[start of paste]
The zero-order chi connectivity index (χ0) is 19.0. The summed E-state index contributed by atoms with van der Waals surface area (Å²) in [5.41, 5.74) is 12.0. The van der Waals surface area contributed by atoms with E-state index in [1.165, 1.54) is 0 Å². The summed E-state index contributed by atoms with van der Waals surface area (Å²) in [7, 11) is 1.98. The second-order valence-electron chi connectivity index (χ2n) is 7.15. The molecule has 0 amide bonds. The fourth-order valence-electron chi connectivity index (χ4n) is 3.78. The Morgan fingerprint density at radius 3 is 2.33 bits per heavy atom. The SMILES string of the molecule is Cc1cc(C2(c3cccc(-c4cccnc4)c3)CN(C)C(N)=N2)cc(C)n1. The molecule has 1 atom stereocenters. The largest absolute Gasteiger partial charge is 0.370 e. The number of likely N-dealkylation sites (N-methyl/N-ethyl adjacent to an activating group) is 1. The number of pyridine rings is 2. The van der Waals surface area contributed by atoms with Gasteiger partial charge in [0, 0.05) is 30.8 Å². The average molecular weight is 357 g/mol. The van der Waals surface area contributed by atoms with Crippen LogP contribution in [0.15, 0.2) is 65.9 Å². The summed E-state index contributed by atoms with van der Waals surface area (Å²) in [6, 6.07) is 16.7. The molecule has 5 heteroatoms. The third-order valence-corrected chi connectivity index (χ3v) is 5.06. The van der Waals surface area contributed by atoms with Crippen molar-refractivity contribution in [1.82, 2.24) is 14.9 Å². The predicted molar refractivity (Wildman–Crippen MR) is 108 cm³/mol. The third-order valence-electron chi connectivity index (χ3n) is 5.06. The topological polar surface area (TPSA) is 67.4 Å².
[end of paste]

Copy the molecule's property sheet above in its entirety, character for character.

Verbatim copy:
The zero-order chi connectivity index (χ0) is 19.0. The summed E-state index contributed by atoms with van der Waals surface area (Å²) in [5.41, 5.74) is 12.0. The van der Waals surface area contributed by atoms with E-state index in [1.165, 1.54) is 0 Å². The summed E-state index contributed by atoms with van der Waals surface area (Å²) in [7, 11) is 1.98. The second-order valence-electron chi connectivity index (χ2n) is 7.15. The molecule has 0 amide bonds. The fourth-order valence-electron chi connectivity index (χ4n) is 3.78. The Morgan fingerprint density at radius 3 is 2.33 bits per heavy atom. The SMILES string of the molecule is Cc1cc(C2(c3cccc(-c4cccnc4)c3)CN(C)C(N)=N2)cc(C)n1. The molecule has 1 atom stereocenters. The largest absolute Gasteiger partial charge is 0.370 e. The number of likely N-dealkylation sites (N-methyl/N-ethyl adjacent to an activating group) is 1. The number of pyridine rings is 2. The van der Waals surface area contributed by atoms with Gasteiger partial charge in [0, 0.05) is 30.8 Å². The average molecular weight is 357 g/mol. The van der Waals surface area contributed by atoms with Crippen LogP contribution in [0.15, 0.2) is 65.9 Å². The summed E-state index contributed by atoms with van der Waals surface area (Å²) in [6, 6.07) is 16.7. The molecule has 5 heteroatoms. The third-order valence-corrected chi connectivity index (χ3v) is 5.06. The van der Waals surface area contributed by atoms with Crippen molar-refractivity contribution in [1.82, 2.24) is 14.9 Å². The predicted molar refractivity (Wildman–Crippen MR) is 108 cm³/mol. The third-order valence-electron chi connectivity index (χ3n) is 5.06. The topological polar surface area (TPSA) is 67.4 Å².